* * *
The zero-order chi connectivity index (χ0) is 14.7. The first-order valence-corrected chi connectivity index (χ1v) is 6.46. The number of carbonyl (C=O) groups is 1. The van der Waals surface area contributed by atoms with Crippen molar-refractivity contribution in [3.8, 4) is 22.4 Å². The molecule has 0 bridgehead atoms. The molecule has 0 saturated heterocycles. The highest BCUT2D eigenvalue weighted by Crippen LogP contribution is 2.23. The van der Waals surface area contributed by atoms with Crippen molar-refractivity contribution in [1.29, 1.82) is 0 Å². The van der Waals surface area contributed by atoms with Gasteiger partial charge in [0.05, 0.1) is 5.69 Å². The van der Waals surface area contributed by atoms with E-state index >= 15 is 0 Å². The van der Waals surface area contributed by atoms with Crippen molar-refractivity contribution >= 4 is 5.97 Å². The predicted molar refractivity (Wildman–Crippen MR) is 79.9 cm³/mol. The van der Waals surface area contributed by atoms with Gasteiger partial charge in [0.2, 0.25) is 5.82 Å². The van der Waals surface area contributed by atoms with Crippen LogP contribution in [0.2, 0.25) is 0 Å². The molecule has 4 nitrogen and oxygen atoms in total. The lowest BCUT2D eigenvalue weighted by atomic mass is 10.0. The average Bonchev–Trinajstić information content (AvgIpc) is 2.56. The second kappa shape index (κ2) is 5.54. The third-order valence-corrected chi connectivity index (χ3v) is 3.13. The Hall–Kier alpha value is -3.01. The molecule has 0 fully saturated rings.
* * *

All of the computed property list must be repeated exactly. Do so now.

The zero-order chi connectivity index (χ0) is 14.7. The first-order valence-corrected chi connectivity index (χ1v) is 6.46. The number of carbonyl (C=O) groups is 1. The van der Waals surface area contributed by atoms with Crippen molar-refractivity contribution in [3.8, 4) is 22.4 Å². The molecule has 0 bridgehead atoms. The molecule has 0 saturated heterocycles. The highest BCUT2D eigenvalue weighted by Crippen LogP contribution is 2.23. The van der Waals surface area contributed by atoms with Crippen molar-refractivity contribution in [1.29, 1.82) is 0 Å². The van der Waals surface area contributed by atoms with Gasteiger partial charge in [0.05, 0.1) is 5.69 Å². The van der Waals surface area contributed by atoms with E-state index >= 15 is 0 Å². The van der Waals surface area contributed by atoms with Crippen molar-refractivity contribution >= 4 is 5.97 Å². The predicted molar refractivity (Wildman–Crippen MR) is 79.9 cm³/mol. The van der Waals surface area contributed by atoms with Gasteiger partial charge in [0.2, 0.25) is 5.82 Å². The van der Waals surface area contributed by atoms with Crippen LogP contribution in [0.2, 0.25) is 0 Å². The molecule has 4 nitrogen and oxygen atoms in total. The lowest BCUT2D eigenvalue weighted by atomic mass is 10.0. The average Bonchev–Trinajstić information content (AvgIpc) is 2.56. The second kappa shape index (κ2) is 5.54. The third-order valence-corrected chi connectivity index (χ3v) is 3.13. The Hall–Kier alpha value is -3.01. The molecule has 0 fully saturated rings.